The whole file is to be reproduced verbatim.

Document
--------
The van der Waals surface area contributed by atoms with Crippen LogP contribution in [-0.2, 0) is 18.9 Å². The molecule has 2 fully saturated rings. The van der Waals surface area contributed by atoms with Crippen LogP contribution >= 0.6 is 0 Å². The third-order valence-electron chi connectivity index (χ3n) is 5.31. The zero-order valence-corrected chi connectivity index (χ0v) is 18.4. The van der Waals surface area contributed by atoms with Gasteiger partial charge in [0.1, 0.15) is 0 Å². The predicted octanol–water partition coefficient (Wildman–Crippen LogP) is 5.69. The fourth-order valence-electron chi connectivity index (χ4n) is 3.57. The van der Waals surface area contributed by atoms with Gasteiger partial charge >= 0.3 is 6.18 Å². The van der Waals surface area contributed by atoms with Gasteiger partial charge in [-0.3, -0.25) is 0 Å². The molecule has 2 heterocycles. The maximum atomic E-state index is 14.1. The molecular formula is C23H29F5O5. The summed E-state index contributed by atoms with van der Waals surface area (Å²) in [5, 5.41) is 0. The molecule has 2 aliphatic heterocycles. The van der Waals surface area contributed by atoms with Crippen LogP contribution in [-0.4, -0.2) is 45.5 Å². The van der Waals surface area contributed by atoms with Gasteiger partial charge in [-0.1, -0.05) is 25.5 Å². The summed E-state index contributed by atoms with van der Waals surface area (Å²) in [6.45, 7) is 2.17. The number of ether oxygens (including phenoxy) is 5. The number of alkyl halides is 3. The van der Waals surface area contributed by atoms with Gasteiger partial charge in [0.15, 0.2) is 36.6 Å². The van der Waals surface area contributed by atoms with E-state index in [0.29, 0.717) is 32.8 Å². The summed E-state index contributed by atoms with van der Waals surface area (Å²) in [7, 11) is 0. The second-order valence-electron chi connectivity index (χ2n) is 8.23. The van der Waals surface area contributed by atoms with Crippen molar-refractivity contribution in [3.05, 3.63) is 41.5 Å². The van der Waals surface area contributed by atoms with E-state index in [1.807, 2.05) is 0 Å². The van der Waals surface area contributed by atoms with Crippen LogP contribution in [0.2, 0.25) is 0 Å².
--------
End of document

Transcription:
The van der Waals surface area contributed by atoms with Crippen LogP contribution in [-0.2, 0) is 18.9 Å². The molecule has 2 fully saturated rings. The van der Waals surface area contributed by atoms with Crippen LogP contribution >= 0.6 is 0 Å². The third-order valence-electron chi connectivity index (χ3n) is 5.31. The zero-order valence-corrected chi connectivity index (χ0v) is 18.4. The van der Waals surface area contributed by atoms with Gasteiger partial charge in [0.1, 0.15) is 0 Å². The predicted octanol–water partition coefficient (Wildman–Crippen LogP) is 5.69. The fourth-order valence-electron chi connectivity index (χ4n) is 3.57. The van der Waals surface area contributed by atoms with Gasteiger partial charge >= 0.3 is 6.18 Å². The van der Waals surface area contributed by atoms with Gasteiger partial charge in [-0.3, -0.25) is 0 Å². The molecule has 2 heterocycles. The maximum atomic E-state index is 14.1. The molecular formula is C23H29F5O5. The summed E-state index contributed by atoms with van der Waals surface area (Å²) in [5, 5.41) is 0. The molecule has 2 aliphatic heterocycles. The van der Waals surface area contributed by atoms with Crippen LogP contribution in [-0.4, -0.2) is 45.5 Å². The van der Waals surface area contributed by atoms with Gasteiger partial charge in [-0.1, -0.05) is 25.5 Å². The summed E-state index contributed by atoms with van der Waals surface area (Å²) in [6.45, 7) is 2.17. The number of ether oxygens (including phenoxy) is 5. The number of alkyl halides is 3. The van der Waals surface area contributed by atoms with Gasteiger partial charge in [0.15, 0.2) is 36.6 Å². The van der Waals surface area contributed by atoms with E-state index in [0.29, 0.717) is 32.8 Å². The summed E-state index contributed by atoms with van der Waals surface area (Å²) in [7, 11) is 0. The second-order valence-electron chi connectivity index (χ2n) is 8.23. The van der Waals surface area contributed by atoms with Crippen molar-refractivity contribution in [3.05, 3.63) is 41.5 Å². The van der Waals surface area contributed by atoms with E-state index in [1.807, 2.05) is 0 Å². The van der Waals surface area contributed by atoms with Crippen LogP contribution in [0.2, 0.25) is 0 Å².